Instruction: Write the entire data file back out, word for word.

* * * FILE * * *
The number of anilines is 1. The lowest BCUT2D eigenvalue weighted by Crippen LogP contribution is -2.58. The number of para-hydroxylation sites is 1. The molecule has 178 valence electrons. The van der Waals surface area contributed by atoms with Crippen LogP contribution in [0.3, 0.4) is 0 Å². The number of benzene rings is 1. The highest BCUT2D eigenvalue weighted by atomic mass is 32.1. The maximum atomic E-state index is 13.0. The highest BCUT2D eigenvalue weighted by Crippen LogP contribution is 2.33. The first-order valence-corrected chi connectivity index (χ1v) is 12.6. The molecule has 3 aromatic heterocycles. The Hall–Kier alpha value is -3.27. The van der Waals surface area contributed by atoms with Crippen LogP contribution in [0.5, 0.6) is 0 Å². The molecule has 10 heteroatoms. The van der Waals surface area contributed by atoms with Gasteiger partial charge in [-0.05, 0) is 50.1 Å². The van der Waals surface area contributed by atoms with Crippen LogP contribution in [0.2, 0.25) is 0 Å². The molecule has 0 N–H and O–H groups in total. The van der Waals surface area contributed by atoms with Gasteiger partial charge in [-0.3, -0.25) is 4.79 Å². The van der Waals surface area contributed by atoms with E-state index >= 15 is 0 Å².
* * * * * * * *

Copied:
The number of anilines is 1. The lowest BCUT2D eigenvalue weighted by Crippen LogP contribution is -2.58. The number of para-hydroxylation sites is 1. The molecule has 178 valence electrons. The van der Waals surface area contributed by atoms with Crippen LogP contribution in [0.3, 0.4) is 0 Å². The number of benzene rings is 1. The highest BCUT2D eigenvalue weighted by atomic mass is 32.1. The maximum atomic E-state index is 13.0. The highest BCUT2D eigenvalue weighted by Crippen LogP contribution is 2.33. The first-order valence-corrected chi connectivity index (χ1v) is 12.6. The molecule has 3 aromatic heterocycles. The Hall–Kier alpha value is -3.27. The van der Waals surface area contributed by atoms with Crippen LogP contribution in [0.5, 0.6) is 0 Å². The molecule has 10 heteroatoms. The van der Waals surface area contributed by atoms with Gasteiger partial charge in [-0.05, 0) is 50.1 Å². The van der Waals surface area contributed by atoms with Crippen LogP contribution in [0.2, 0.25) is 0 Å². The molecule has 0 N–H and O–H groups in total. The van der Waals surface area contributed by atoms with Gasteiger partial charge in [-0.3, -0.25) is 4.79 Å². The van der Waals surface area contributed by atoms with E-state index >= 15 is 0 Å².